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Your iPhone’s secret past: How cadaver ears and a talking dog led to the telephone

Steve Jobs, left, and Alexander Graham Bell. (Photos by AP)

The story of the telephone begins with Alexander Graham Bell’s terrier.

In 1863, Bell was 20 years old. His father and grandfather were prominent elocutionists in England, working with the deaf population, which included Bell’s mother. Sound — or lack of it — was the family business.

One day Bell’s father encouraged him to make a speaking machine. Bell turned to his dog Trouve for help, plying him, Charlotte Gray wrote in her biography “Reluctant Genius,” with “a judicious mix of treats.”

And then, by manipulating Trouve’s jaw as he growled for treats, Bell made the dog talk.

“How are you Grandmama?” Trouve says. (Or something close to it.)

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The moment — one of several bizarre episodes in the development of the telephone — was transformative for Bell and ultimately society, which is still watching his invention evolve. Around the world on Friday, scores of lined up for Apple’s new iPhone, which Steve Jobs originally dreamed up with slightly more features than Bell’s original.

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When Bell made Trouve talk, it showed Bell’s “determination to follow the profession of his grandfather and father,” as John Brooks wrote in “Telephone: The First Hundred Years.” And it sowed in Bell the crucial curiosity and creative instincts he would need to bring the phone to fruition.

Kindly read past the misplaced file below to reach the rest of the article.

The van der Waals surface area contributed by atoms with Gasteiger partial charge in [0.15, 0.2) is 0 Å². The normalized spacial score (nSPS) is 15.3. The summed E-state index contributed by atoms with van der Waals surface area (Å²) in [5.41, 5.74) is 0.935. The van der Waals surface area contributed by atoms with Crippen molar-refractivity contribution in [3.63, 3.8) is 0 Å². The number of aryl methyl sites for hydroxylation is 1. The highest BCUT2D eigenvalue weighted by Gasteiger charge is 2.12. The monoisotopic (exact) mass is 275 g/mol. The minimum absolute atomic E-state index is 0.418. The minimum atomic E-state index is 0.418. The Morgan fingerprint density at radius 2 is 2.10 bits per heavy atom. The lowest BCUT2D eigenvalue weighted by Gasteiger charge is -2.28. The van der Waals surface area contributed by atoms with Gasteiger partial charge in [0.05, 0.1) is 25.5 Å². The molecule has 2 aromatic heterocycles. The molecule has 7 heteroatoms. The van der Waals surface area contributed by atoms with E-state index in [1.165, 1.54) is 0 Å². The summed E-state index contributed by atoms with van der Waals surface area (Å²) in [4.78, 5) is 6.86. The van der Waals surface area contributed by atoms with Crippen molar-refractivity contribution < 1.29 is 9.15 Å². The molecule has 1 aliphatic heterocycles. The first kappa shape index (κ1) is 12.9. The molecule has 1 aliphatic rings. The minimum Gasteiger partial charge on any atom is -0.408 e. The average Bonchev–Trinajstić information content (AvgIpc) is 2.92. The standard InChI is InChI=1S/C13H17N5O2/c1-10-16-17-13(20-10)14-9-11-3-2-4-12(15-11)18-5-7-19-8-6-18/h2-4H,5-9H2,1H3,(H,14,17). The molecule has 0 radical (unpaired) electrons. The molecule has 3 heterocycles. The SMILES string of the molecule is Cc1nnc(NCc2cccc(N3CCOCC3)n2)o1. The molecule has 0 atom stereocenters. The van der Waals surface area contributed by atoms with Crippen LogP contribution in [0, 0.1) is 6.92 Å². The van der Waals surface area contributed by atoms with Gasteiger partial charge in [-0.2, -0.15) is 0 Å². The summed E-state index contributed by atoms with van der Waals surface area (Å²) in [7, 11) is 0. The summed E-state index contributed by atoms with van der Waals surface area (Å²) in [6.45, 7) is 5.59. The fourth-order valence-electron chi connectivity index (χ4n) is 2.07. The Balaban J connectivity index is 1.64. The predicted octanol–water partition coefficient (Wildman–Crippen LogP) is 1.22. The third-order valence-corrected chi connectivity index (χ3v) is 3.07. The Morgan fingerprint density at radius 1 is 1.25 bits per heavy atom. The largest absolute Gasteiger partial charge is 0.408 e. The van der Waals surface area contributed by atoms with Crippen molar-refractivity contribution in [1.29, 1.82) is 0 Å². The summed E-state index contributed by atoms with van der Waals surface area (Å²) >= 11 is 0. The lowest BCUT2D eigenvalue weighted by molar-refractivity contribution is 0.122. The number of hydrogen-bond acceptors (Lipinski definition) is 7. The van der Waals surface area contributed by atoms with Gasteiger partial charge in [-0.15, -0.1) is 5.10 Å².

Although Bell invented the telephone, he was not an inventor.

When he joined the faculty of Boston University in 1874, Bell’s title was “professor of the mechanism of speech.” He taught in the School of Oratory. He wasn’t good with numbers or calculations. Bell’s specialty was “Visible Speech,” his father’s invention of using written symbols to imitate sounds.

“To ask the value of speech,” he said, “is like asking the value of life.”

That way of thinking drew scorn from the deaf community, which chafed at his view that being deaf was a handicap and curse. Bell married a deaf woman and was driven to find, as he saw it, ways to help the deaf integrate better in society.